Costume Designers Bend Period Rules for Today’s TV Audiences

Had Phoebe de Gaye wanted to go for total accuracy in portraying the era of Elizabeth of York, who was married to England’s King Henry VII and mother to King Henry VIII, she could have spent a lot of time with extreme headdresses and dangling facial gauzes or veils. But those watching “The White Princess” may note that neither are present in the Starz series.

“I would have loved to experiment with those things, but headdresses would have interfered with composing shots, and the gauzes would just have come between the audience and the actor,” the costume designer says. “You want to create a a window into the past for today’s audience, so you give it complexity and conviction, but you don’t want it to feel like a history lesson.”

Such is the tightrope costume designers in historical dramas, especially royal historical dramas like “Princess,” “Victoria” and “The Crown,” all faced this past season: they are helping portray individuals who are not only historical but have publicly well-documented lives, yet who need to translate for both modern audiences and the small screen.

“When you’re telling a story, you have to indulge people in a visual way they will understand,” says “Crown” costume designer Michele Clapton, who opted to give a young Queen Elizabeth II a pair of jeans to symbolize the relative freedom she had before ascending to the throne. “I couldn’t imagine in the beginning that I would ever put the Queen in jeans, but after researching it, we felt we could.”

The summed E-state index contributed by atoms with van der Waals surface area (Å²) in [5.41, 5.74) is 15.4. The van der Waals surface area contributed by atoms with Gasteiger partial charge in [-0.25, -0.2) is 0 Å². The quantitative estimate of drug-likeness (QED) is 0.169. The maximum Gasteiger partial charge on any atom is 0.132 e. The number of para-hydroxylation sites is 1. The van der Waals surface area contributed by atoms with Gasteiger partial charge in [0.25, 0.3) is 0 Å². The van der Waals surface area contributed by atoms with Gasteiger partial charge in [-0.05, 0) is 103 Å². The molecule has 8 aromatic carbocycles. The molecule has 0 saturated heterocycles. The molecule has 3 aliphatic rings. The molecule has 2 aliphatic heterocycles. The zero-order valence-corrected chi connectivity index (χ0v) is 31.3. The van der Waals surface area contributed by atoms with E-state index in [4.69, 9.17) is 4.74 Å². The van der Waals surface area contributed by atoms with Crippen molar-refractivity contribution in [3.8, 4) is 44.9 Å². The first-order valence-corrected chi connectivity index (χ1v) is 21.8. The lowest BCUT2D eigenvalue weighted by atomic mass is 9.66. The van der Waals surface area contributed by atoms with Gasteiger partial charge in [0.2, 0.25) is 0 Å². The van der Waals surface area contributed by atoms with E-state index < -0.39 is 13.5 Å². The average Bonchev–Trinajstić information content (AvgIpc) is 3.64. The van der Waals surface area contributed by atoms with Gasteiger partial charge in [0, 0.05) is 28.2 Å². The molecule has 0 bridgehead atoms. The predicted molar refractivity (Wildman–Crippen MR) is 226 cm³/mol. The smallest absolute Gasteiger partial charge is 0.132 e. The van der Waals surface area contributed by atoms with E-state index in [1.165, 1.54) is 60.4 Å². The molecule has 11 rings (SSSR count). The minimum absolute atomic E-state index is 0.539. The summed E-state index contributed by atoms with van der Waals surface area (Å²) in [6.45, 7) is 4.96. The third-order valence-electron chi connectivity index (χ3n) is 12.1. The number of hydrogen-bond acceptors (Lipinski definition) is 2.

“I couldn’t imagine in the beginning that I would ever put the Queen in jeans, but after researching it I felt we could.”
Michele Clapton

There are three key areas costumers of royalty focus on: big showpiece scenes including coronations, weddings and funerals, which often feature very well-documented, recognizable outfits; select images or footage from semi-private life (think of Elizabeth II in the Highlands of Scotland in her scarves and boots); and the unknown, intimate inner lives of the rulers.

The first two categories require scrupulous attention to detail. The last area, Clapton says, was her “place to play, and allowed her to extrapolate what royalty might have worn.

Rosalind Ebbutt, who provided costumes for Masterpiece’s “Victoria,” had a similar freedom — and restriction — of movement. Like “Princess,” which takes place between the Gothic and Tudor periods of English history, “Victoria’s” fashion also straddles a change in clothing: post-high waists and pre-crinolines.

“No one knows exactly what Queen Victoria’s nightdress looked like in 1839,” she says. “But you’re not doing a museum piece. Sometimes you do something because it will work better for our storytelling.”

In the end, while it may be threading the needle — in more ways than one — to find the right level of accuracy to portray in royal storytelling, Clapton says costume designers are aware they’re being judged by keen-eyed audiences.

“If they see a hole in the idea of a costume, we’ve lost them,” she says. “But if you tell a story that indulges people in a way they will understand, it can really help create character. I see the royal family more as people now.”

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